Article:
Victim and Witness Rights

Section 18: Right to security of person

Section 18 of the HR Act states that everyone has the right to liberty and security of person.
The right to security requires the ACT to provide reasonable measures to protect a person’s physical security through the work of the police and emergency service for example.

Investigation stage
Some relevant considerations for victims when considering the concept of the right to the security of the person during the investigation stage would include:

  • victims have a right to know about whether an offender is being released from custody on bail [Victims of Crime Act 1994, S4(l)]. This should include police custody, and mental health facilities. This may not extend to providing information about the whereabouts of that person if there was a risk of retributive violence to them [Venables v New Group Newspapers Ltd [2001] 2 WLR 1038].

Court Stage
Some relevant considerations for victims when considering the concept of the right to security of the person during the court stage would include:

  • victims have a right to know about whether an offender is being released from custody [Victims of Crime Act 1994, S4(l)]. This should include both police and correctional custody, and from a mental health facility. This may not however extend to providing information about the whereabouts of that person if there was a risk of retributive violence to them [Venables v New Group Newspapers Ltd [2001] 2 WLR 1038].
  • a victim should be informed about the trial process and the identity of the defendant in situations where they do not know the defendant. This information is public information and, unless the proceedings involve a closed court, it should not be withheld from a victim who wishes to be informed.
  • this right could be enlivened in relation to allowing evidence to be given via audiovisual link.

Example: A victim’s right to security may sometimes conflict with an accused’s right to liberty. If there are no less restrictive means to ensure a victim or witness’ security that included giving the accused his or her liberty, then a human rights approach would provide for the accused’s liberty to be curtailed.

Post Court
A person has the right to security under the HR Act.

  • victims and witnesses should be provided information about the outcome of court proceedings as soon as possible. This should include situations where a not guilty verdict is handed down and the other party is released from custody;
  • victims have a right to know about whether an offender is being released from custody [Victims of Crime Act 1994, S4(l)]. Victims should be advised when an offender might be eligible for parole, the outcome of any parole hearings, and the date an offender will be released from custody or a mental health facility. This may not extend to providing information about the whereabouts of that person if there was a risk of retributive violence to them [Venables v News Group Newspapers Ltd and others; Thompson v News Group Newspapers Ltd and others [2001] 2 WLR 1038].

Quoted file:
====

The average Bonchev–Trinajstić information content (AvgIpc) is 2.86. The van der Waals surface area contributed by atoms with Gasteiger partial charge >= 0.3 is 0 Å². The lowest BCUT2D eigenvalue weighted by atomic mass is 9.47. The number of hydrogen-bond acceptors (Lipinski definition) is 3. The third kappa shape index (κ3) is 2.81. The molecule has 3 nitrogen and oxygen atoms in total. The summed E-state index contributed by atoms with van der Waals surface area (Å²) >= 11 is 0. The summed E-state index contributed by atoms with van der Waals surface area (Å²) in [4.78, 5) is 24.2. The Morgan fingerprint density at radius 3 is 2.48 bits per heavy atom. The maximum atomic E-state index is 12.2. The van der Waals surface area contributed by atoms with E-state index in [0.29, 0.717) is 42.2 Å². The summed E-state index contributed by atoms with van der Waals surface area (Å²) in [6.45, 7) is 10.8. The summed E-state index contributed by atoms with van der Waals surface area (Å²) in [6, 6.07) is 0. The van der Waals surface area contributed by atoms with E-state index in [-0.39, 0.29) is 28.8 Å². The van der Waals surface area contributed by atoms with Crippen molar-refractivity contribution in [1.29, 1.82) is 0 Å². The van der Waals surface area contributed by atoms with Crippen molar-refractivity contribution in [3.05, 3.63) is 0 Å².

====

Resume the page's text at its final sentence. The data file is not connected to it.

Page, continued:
Case example (right to life, prevention from degrading treatment or punishment, right to freedom from discrimination based on gender)
The applicant and her mother were victims of domestic violence perpetrated by the applicant’s partner over a number of years, including numerous death threats. Despite a number of complaints being made to police, the behaviour continued, ultimately resulting in the murder of the applicant’s mother by the applicant’s partner.

The European Court of Human Rights found that the violence in this case was foreseeable. It ruled that the right to life extended in appropriate circumstances to a positive obligation on authorities to take preventative measures to protect an individual whose life is at risk from the criminal acts of another individual.

For a positive obligation to be present the authorities must have known, or ought to have known, at the relevant time of the existence of a real and immediate risk to the life of an identified individual from the criminal acts of a third party. An authority is in breach of this obligation if they have failed to take measures within the scope of their powers which might have been expected to avoid that risk.

Source: Opuz v Turkey (Application no. 33401/02) European Court of Human Rights (Date of decision: 9 June 2009).